Did you have any role models when you were younger? What inspired you to do the job you’re doing now?
I learnt a great deal from my mother - she is my ultimate role model - she taught me to defy all of the odds and cultural exclusions in order to be who you want to be. I learnt tenacity, resilience, determination and focus from her. Although she is not in the STEM field, the skills that she taught me have helped to shape my life today.
I started STEMi Makers Africa two years ago because there was a clear need for STEM education. In Nigeria and across West Africa, students graduate from school, irrespective of what they study, and often find out they're not qualified for the job they envisioned because they don't have the technical skills.
This reality creates a lot of frustration. You begin to ask yourself, why did I spend so much money and time going to school abroad. With STEMi, we're working to address the leaky unemployment pipeline and the under-representation of women and girls in technology and science.
Our growth over the past two years shows that the demand is there. People are constantly reaching out to us, asking if we can bring STEMi into their community. Only yesterday, someone from Chad reached out saying that he wants to start a STEMi initiative in his country which is fantastic!
Any influential toys during childhood?
As I child I was very sociable and just loved to play with my friends - maybe that is why I want to help people as part of my career. No unfortunately, i was not a toy person. Our favourite games were "hide and seek" or just racing around having fun!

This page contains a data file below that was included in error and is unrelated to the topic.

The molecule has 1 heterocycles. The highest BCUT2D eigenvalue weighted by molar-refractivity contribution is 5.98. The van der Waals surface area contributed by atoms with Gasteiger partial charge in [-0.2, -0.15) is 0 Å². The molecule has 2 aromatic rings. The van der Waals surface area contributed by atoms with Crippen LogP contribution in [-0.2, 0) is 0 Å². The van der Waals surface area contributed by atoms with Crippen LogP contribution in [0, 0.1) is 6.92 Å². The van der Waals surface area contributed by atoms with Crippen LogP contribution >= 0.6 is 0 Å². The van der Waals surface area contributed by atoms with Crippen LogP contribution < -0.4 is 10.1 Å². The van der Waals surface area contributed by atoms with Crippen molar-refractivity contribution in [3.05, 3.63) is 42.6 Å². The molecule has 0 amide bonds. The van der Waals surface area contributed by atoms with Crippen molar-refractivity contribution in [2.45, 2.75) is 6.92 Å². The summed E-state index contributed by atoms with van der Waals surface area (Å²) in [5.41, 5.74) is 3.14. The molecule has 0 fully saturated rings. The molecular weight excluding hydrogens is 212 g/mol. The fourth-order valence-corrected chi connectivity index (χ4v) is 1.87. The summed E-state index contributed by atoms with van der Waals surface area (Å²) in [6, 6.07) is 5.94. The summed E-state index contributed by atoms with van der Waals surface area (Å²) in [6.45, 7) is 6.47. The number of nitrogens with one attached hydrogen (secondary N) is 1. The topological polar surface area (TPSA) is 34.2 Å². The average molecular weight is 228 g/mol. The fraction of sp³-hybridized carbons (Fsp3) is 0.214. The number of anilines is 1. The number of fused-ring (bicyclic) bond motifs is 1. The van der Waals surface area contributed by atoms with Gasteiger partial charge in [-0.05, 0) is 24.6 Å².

Your favourite subjects at school?
At school I excelled in Biology. I often felt that if I had maintained the passion for this subject I could have gone to Medical School. That is why young people need mentors and careers advisers who can help them make the right decisions for their future.
• Masters in Data Science, International Business Management Institute, Berlin.
• STEM Education Certification, Open University, UK.
• AS Degree in Economics and Organization, Politechnico di Milano, Italy.
• Diploma and Advanced Diploma in Business Management, Obafemi Awolowo University, Ile-Ife, Nigeria.
Tell me about your career path to date?
My background isn't in technology or STEM. I graduated with a Master's in Business Management from the International Business Management Institute in Germany. I then went back to Nigeria but despite having a Master's degree I was still underpaid.
I spent the first three years of my career, frustrated. But as time passed, I began to realise that the world was changing, technology was here to stay, and Africa was behind. Something had to be done.
In 2018, I participated in an IBM training course on Business Intelligence and Data Analytics, which opened my eyes to see that technology is fun and has diverse opportunities. After some personal research, I discovered that many young people were ignorant about technology. So after the training, instead of getting a job, I built an organisation to create awareness and prepare young Africans for these opportunities.
I also gained access to a lot of free tools when I earned the Mastery Award of Business Intelligence from IBM. One of them was IBM Digital-Nation Africa, a platform where you can access online learning and job opportunities in new technologies.
Moreover, I didn't have a background in technology, but I knew I needed to develop my technical skills because Africa's workforce was changing.
Your advice to a young person considering a career in STEM?
I want to encourage young people to be open to collaboration, learning and mentorship. There is a large STEM community with people who can offer career and academic support. Why not learn from other people's experience as they can help shape your direction in STEM.
As professionals, we can still learn a lot too! We often underestimate the power of mentorship. We need to start serving as role models and mentors because the younger generation needs our reaffirmation. Sometimes, it's just one thing you say that could change the course of their lives. It's time that we step up to that plate because if we don't, who will?